Tips to Getting Information Interviews
If you are interested in breaking into a new career or just want to learn whether a new career might be right for you, chances are someone has suggested you go on “information interviews.”
An information interview is a brief meeting with someone in a career you are interested in learning about. It gives you an opportunity to learn about the career while meeting people in that industry.
To arrange an information interview, start with your network of contacts (family, friends, and acquaintances) to ask if they know anyone working in the field you want to learn about. If possible, go beyond getting a name and telephone number or email address. Ask if they would get in touch with people they know in the industry to see if you can contact them to ask a few questions.
While it usually doesn’t hurt to ask for an introduction to anyone, realize that some people may not be eager to make introductions. At Monster.com we read about a man who expected a stranger he’d met just a few minutes earlier (a friend of a friend) to arrange a meeting for him with an executive at Paramount Pictures so he could learn about the entertainment industry. He was shocked when the man refused to do so. However, it was unreasonable to expect a stranger to risk his own reputation by giving him a personal referral to a movie studio executive.
If no one in your network knows anyone who works in your career field, you can try arranging meetings by making “cold” contact, i.e. contacting people you don’t have a personal connection with.
One option is to use the professional social networking site LinkedIn if you’re not yet using it. LinkedIn lets you search by job title to find people working in your field. It’s free to search and send requests. If you want to guarantee that your message will get through to people you are not yet connected with, you can pay to join LinkedIn Premium for a month or longer. Prices currently start at $29 per month for job-seekers.
Another option is to do an online search and start emailing. But instead of contacting experts you find listed at the top of Google search results — who are likely to be flooded with similar requests — dig a little deeper past page 1 of Google to find experts who are likely to receive fewer requests.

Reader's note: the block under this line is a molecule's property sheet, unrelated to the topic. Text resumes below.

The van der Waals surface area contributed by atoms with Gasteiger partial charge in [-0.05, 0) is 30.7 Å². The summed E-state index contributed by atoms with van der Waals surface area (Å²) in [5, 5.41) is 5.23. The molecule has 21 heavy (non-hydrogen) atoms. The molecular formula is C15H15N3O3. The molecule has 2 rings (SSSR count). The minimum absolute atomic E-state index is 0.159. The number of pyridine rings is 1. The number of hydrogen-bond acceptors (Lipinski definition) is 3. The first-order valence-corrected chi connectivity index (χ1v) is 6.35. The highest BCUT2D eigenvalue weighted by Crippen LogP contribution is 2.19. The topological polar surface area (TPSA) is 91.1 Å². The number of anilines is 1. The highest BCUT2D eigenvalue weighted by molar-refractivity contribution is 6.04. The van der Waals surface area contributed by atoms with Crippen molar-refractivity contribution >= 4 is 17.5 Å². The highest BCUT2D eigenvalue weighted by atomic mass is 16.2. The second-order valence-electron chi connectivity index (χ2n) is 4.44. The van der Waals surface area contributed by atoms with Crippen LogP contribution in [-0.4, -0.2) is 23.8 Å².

You might also consider offering to hire experts for a half hour or longer consultation about their career field or industry. We’ve found experts are much more likely to respond positively to requests offering to hire them, and some may offer to talk with you for no charge
Although you are conducting an “information interview,” it may be better to avoid using that term when you first call or email. Many professionals assume someone who wants to set up an information interview is actually looking for a job, not simply looking to learn about the profession. So they may decline to meet with you if they do not have any current job openings.
Instead, it may be better to say that you are doing research and politely ask if you can arrange to meet with them for 15-20 minutes to learn about the career. People are much more likely to agree to a meeting if they know it won’t take too much time.
It’s important to remember that while some people are generous with their time and encouraging to newcomers, others may simply be too busy with work to agree to be able to meet with everyone who wants career advice. Someone who works in a career field that many people are trying to break into may be inundated with requests for information interviews every week.
If someone you contact says they don’t have time for a meeting, politely ask if they know anyone who might be available to talk with you.
Be prepared that someone may not be available for a personal meeting but may be willing to answer questions on the phone or by email.
If someone agrees to a meeting, arrive on time and come prepared with a list of questions such as the following:
Let the person know when the 15 or 20 minute time limit is up, say you know they are busy, and offer to leave. If they are willing to continue that’s fine, but don’t stay longer without permission. Thank them for their time and any referrals they were able to provide.
Most importantly, this is not the time to ask for a job. A direct request puts the person who has done you a favor by meeting with you in an awkward spot. You can, however, ask if they will keep your resume to pass along and keep on file for future job openings.
After the meeting, send a thank you note to the person you met with and, if someone referred you, thank that person as well. Making a good impression in an information interview can lead to fabulous future opportunities.